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Local firefighters, EMS crews pay tribute to Duke Life Flight crew

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Firefighters and EMS crews from the Winterville and Red Oak fire departments salute as one of the hearses carrying a member of the Duke Life Flight crew passes by. The procession was taking their bodies back to Durham from Vidant Medical Center.

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By Beth Velliquette
The Daily Reflector

Wednesday, September 13, 2017

Members of city and volunteer fire departments and EMS crews stood silently by their vehicles Wednesday morning as they paid tribute to three Duke Life Flight crew members, who died Friday in a helicopter crash in Perquimans County.

Three hearses carried the bodies of pilot Jeff Burke and nurses Crystal Sollinger and Kris Harrison from the morgue at the East Carolina University Brody School of Medicine at Vidant Medical Center back to the Durham area.

“We embark this morning on the most important mission of our lives, to bring our fallen brothers and sister home,” Duke Life Flight posted on its Facebook page this morning. “Thank you all for your continued prayers, love and support while we carry out this most honorable of tasks.”

The helicopter had picked up a patient, 70-year-old Mary Bartlett, from the Albemarle Medical Center in Elizabeth City and was returning to Duke Hospital in Durham, according to news reports, when it crashed in a grassy field near the town of Belvedere. Bartlett also died in the crash.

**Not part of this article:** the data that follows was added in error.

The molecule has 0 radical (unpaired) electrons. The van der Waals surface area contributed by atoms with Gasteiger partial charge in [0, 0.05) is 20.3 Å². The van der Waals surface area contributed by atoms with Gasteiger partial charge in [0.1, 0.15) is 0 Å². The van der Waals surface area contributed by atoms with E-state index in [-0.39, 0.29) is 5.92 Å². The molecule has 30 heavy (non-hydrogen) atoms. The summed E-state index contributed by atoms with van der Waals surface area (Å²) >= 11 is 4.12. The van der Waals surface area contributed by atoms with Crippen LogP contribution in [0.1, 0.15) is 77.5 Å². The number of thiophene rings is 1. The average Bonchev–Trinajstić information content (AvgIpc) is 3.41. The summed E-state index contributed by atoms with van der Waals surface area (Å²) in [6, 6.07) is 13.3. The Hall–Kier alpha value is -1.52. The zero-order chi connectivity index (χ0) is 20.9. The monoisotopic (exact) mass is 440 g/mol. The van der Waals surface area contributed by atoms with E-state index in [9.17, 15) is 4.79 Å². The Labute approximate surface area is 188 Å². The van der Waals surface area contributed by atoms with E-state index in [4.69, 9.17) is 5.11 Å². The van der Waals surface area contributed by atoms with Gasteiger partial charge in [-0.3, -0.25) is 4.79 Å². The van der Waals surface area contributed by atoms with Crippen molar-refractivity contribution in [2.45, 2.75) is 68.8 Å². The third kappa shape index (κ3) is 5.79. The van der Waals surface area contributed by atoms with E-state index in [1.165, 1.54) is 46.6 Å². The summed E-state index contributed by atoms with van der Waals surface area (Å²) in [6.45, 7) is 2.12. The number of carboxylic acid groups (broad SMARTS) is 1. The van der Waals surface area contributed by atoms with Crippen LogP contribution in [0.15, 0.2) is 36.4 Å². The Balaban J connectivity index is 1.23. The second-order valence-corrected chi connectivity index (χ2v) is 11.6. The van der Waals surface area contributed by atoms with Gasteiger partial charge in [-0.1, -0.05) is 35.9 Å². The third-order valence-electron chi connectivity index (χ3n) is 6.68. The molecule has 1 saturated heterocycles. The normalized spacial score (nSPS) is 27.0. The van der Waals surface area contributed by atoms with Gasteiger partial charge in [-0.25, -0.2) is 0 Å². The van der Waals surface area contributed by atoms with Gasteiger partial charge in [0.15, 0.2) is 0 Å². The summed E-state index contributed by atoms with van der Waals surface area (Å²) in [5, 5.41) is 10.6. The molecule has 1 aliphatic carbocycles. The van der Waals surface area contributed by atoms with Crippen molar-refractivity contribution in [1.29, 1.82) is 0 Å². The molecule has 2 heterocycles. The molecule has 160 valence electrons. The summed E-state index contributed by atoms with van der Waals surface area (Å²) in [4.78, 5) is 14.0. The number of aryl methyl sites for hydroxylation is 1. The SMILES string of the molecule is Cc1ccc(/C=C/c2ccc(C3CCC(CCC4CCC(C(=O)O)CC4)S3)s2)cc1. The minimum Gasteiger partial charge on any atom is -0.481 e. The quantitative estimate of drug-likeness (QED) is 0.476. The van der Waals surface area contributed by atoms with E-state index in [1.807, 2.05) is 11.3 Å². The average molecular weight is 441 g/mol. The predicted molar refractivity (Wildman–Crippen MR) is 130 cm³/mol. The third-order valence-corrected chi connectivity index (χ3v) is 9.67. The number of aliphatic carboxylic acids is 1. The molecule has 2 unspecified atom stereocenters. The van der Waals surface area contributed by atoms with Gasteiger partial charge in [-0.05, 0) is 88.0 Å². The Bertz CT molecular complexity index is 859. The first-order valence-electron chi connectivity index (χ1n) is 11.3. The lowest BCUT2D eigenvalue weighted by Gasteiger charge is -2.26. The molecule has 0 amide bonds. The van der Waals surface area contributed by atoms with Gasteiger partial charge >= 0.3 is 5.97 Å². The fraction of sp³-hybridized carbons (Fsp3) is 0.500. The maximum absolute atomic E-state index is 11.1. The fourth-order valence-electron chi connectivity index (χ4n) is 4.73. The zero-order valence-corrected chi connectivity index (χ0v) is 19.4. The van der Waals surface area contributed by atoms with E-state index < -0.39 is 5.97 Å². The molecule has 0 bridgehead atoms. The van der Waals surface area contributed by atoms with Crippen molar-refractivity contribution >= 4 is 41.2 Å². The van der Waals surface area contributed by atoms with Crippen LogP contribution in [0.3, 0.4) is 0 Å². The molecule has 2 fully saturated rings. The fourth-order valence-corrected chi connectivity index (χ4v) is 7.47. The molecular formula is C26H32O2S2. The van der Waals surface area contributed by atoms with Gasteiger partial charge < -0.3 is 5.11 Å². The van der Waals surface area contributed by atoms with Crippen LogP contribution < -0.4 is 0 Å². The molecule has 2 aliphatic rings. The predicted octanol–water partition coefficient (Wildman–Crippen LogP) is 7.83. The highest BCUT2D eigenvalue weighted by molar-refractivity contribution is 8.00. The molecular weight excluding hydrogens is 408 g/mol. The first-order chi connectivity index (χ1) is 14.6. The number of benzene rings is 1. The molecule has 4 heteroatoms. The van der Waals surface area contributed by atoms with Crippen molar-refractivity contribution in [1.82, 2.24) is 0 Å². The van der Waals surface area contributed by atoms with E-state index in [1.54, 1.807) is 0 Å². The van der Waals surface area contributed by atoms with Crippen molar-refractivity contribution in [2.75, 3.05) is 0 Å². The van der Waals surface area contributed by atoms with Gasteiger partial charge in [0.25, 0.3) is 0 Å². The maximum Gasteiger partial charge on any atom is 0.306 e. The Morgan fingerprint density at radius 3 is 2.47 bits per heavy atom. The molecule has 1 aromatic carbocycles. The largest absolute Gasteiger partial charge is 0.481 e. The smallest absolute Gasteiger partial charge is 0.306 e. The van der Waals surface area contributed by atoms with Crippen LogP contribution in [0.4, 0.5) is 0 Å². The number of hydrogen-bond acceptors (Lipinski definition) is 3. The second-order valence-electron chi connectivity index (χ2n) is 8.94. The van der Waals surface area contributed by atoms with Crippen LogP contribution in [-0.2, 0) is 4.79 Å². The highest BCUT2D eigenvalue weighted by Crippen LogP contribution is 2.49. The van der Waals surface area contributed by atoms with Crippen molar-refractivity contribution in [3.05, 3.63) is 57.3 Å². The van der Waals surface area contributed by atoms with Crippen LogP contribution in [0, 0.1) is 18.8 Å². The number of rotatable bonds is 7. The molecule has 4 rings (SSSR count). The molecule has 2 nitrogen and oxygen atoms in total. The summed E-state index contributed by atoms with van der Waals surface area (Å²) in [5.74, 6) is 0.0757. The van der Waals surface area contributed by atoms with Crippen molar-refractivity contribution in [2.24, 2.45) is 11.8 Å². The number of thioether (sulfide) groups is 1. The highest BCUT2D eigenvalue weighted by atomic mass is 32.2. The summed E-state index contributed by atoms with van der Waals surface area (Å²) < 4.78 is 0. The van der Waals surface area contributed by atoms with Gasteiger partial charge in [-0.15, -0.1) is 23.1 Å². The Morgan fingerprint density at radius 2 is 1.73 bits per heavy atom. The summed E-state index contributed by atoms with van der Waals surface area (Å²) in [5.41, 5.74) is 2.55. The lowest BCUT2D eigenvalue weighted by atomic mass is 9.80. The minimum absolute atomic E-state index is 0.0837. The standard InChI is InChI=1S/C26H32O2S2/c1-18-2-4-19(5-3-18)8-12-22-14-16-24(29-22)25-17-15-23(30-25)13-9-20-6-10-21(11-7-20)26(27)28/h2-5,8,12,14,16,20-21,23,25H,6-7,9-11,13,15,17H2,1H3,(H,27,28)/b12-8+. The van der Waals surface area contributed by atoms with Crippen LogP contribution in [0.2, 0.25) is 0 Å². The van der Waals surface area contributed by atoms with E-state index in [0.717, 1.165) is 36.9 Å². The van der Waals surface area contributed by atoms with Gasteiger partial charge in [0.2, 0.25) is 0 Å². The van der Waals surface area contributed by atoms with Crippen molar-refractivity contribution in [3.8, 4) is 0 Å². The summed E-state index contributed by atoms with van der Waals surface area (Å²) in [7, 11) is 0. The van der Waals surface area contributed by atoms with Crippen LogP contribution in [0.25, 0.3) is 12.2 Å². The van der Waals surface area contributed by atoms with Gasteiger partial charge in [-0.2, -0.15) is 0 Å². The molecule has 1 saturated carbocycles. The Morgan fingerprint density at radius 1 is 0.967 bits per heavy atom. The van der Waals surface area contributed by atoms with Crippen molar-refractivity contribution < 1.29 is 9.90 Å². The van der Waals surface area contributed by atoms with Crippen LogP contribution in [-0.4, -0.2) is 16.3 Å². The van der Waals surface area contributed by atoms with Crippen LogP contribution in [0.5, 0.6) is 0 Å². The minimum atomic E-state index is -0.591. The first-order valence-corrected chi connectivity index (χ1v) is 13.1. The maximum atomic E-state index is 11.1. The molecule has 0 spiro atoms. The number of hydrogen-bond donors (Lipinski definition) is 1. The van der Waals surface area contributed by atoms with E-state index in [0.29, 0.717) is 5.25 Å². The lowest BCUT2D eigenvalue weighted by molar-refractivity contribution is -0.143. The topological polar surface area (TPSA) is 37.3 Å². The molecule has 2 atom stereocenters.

Jay Morris, deputy fire marshal for Pitt County, said he received a call from a man in Johnston County, telling him he was trying to arrange for firefighters and EMS crews on the route from Greenville to Durham to come out to honor the flight crew as their procession passed through each county on the way to Wake and Durham counties.

“We started making calls last night,” Morris said. “We had every overpass with a minimum of one fire truck or more.”

Escorting the hearses were blue Duke Life Flight ambulances and their crews, as well as law enforcement vehicles from the city and county agencies, their red and blue lights flashing.

All along Stantonsburg Road, fire trucks and ambulances waited at intersections and parking lots for the procession to pass by, their crews standing at attention and saluting.

The plan, according to Morris, was to have a fire truck on every overpass between Greenville and Durham and law enforcement vehicles and other emergency equipment at each county line to escort the hearses through their counties, Morris said.

The State Highway Patrol even planned to close I-95 as the procession passed over it, he said.

So many agencies wanted to pay tribute that the highway patrol, which also provided an escort and blocked traffic, was concerned that there were too many fire trucks, ambulances and law enforcement vehicles in the procession, Morris said.

“They were eager to volunteer,” he said of all the crews that came out. “I had nobody hesitate when I asked, this is what I need,” Morris said. “The only request is, you let us know where and when and we’ll be there.”

The three bodies were brought to the medical examiner’s office in Greenville for autopsies after the crash, Morris said.

“This is one of the few times that emergency responders can truly honor their fellow comrades that have fallen,” he said.

“Everybody talks about brotherhood but you’re not talking about it; you’re truly showing it,” Morris said.

Contact Beth Velliquette at bvelliquette@reflector.com or at 252-329-9566.

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